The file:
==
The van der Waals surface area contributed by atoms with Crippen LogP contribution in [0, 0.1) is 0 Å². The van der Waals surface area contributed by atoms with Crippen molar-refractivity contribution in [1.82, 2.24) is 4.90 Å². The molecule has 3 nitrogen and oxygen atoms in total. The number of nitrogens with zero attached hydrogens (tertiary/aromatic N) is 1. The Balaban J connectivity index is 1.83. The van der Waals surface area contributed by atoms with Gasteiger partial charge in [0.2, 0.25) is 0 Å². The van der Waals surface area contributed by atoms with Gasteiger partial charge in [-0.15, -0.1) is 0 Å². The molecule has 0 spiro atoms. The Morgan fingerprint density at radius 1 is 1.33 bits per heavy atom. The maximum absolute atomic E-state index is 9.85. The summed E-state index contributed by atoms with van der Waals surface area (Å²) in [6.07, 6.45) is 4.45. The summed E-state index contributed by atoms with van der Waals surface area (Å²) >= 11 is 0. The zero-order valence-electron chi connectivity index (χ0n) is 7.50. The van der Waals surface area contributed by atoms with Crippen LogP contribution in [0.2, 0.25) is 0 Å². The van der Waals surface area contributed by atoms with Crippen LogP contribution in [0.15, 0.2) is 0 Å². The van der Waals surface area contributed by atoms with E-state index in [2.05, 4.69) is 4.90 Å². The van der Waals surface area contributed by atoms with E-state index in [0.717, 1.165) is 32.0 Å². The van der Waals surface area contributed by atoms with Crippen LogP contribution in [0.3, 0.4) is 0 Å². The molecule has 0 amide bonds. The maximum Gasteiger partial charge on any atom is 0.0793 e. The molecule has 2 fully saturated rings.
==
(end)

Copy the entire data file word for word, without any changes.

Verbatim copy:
The van der Waals surface area contributed by atoms with Crippen LogP contribution in [0, 0.1) is 0 Å². The van der Waals surface area contributed by atoms with Crippen molar-refractivity contribution in [1.82, 2.24) is 4.90 Å². The molecule has 3 nitrogen and oxygen atoms in total. The number of nitrogens with zero attached hydrogens (tertiary/aromatic N) is 1. The Balaban J connectivity index is 1.83. The van der Waals surface area contributed by atoms with Gasteiger partial charge in [0.2, 0.25) is 0 Å². The van der Waals surface area contributed by atoms with Gasteiger partial charge in [-0.15, -0.1) is 0 Å². The molecule has 0 spiro atoms. The Morgan fingerprint density at radius 1 is 1.33 bits per heavy atom. The maximum absolute atomic E-state index is 9.85. The summed E-state index contributed by atoms with van der Waals surface area (Å²) in [6.07, 6.45) is 4.45. The summed E-state index contributed by atoms with van der Waals surface area (Å²) >= 11 is 0. The zero-order valence-electron chi connectivity index (χ0n) is 7.50. The van der Waals surface area contributed by atoms with Crippen LogP contribution in [0.2, 0.25) is 0 Å². The van der Waals surface area contributed by atoms with Crippen LogP contribution in [0.15, 0.2) is 0 Å². The van der Waals surface area contributed by atoms with E-state index in [2.05, 4.69) is 4.90 Å². The van der Waals surface area contributed by atoms with E-state index in [0.717, 1.165) is 32.0 Å². The van der Waals surface area contributed by atoms with Crippen LogP contribution in [0.3, 0.4) is 0 Å². The molecule has 0 amide bonds. The maximum Gasteiger partial charge on any atom is 0.0793 e. The molecule has 2 fully saturated rings.